TOWSON, MD. (WJZ) — Baltimore County leaders announced Tuesday a new bill that is meant to improve and modernize policing in the county, citing the death of George Floyd and many others in police custody.

The “SMART Policing Act” would ban chokeholds and all neck restraints, unless a person’s life is in immediate jeopardy.

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It also requires a policy specifying that officers render aid or call for medical care for any person in police custody who has an obvious injury or complaint of an injury and another policy “affirming the sanctity of life and the dignity and value of all persons.”

“We are living in a moment that demands action, and I am proud to join Councilman Jones and his colleagues in support of the SMART Policing Act to strengthen accountability and promote more equitable policing for all,” said Baltimore County Executive Johnny Olszewski. “We announced unprecedented reforms in June, which began the process of improving transparency and strengthening relationships between law enforcement and the communities they serve. Today, we’re coming together united in Baltimore County’s next step forward in the ongoing fight for equal justice.”

The county executive said the bill will bar individuals with prior disciplinary records in other jurisdictions or agencies from becoming a Baltimore County police officer, and requires annual training in de-escalation, implicit bias and the use of force.

Officers would also be obligated to intervene to stop fellow officers from using excessive force and report uses of force, and provide protections to prohibit retaliation against those who report the misconduct.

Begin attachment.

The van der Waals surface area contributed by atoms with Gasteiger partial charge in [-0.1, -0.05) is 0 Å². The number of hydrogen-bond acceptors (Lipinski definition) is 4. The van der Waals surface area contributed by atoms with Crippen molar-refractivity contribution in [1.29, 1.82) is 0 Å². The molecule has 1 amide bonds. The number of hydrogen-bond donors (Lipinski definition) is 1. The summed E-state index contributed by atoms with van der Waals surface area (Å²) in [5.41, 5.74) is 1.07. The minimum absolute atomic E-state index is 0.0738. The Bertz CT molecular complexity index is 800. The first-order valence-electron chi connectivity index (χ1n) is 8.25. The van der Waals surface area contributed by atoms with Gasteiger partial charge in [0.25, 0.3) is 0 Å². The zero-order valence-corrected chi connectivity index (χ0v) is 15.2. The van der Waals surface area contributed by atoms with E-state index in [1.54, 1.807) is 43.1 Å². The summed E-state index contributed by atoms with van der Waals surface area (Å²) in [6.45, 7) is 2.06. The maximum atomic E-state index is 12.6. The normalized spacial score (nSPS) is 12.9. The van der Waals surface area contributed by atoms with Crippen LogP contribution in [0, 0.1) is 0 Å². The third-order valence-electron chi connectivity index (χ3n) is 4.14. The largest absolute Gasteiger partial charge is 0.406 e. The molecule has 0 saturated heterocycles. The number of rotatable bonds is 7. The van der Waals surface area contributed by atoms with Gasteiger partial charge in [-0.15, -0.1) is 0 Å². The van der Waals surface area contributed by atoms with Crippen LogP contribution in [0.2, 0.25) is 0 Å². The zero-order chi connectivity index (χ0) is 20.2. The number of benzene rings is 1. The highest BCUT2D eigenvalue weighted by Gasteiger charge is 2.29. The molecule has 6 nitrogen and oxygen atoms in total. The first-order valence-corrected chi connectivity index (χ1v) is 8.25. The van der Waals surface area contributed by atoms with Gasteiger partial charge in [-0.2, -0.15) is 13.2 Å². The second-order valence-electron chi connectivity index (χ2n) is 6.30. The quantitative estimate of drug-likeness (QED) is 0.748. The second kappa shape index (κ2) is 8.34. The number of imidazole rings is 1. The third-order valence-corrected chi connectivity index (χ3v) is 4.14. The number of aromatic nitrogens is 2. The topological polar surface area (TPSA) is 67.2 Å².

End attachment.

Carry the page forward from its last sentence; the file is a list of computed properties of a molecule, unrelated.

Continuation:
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“I think what we have here today is a bill that to be quite frank represents an awful lot of soul searching and sacrifice on everybody’s part and I think we have a product, or bill, that will make the police department better,” Councilman Jones said.

In an attempt of transparency, the county will release dashboards displaying data on the complaints, instances of uses of force and traffic stop data.

Baltimore County Police Chief Melissa Hyatt called the bill a “collaborative effort to forward public safety.”

The county’s police union said in a statement they’re supporting the SMART Policing Act, but Police Chief Melissa Hyatt voiced concerns policy changes could have.

“It’s really about understanding that there may be a circumstance where an officer is in defense of their own life, or in defense of another’s life, and there could be a time where there are no alternatives, and we have to give them the ability to defend themselves or the life of another person,” Hyatt told WJZ.

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The SMART Policing Act will be officially introduced during the County Council session Tuesday evening.

Annie Rose Ramos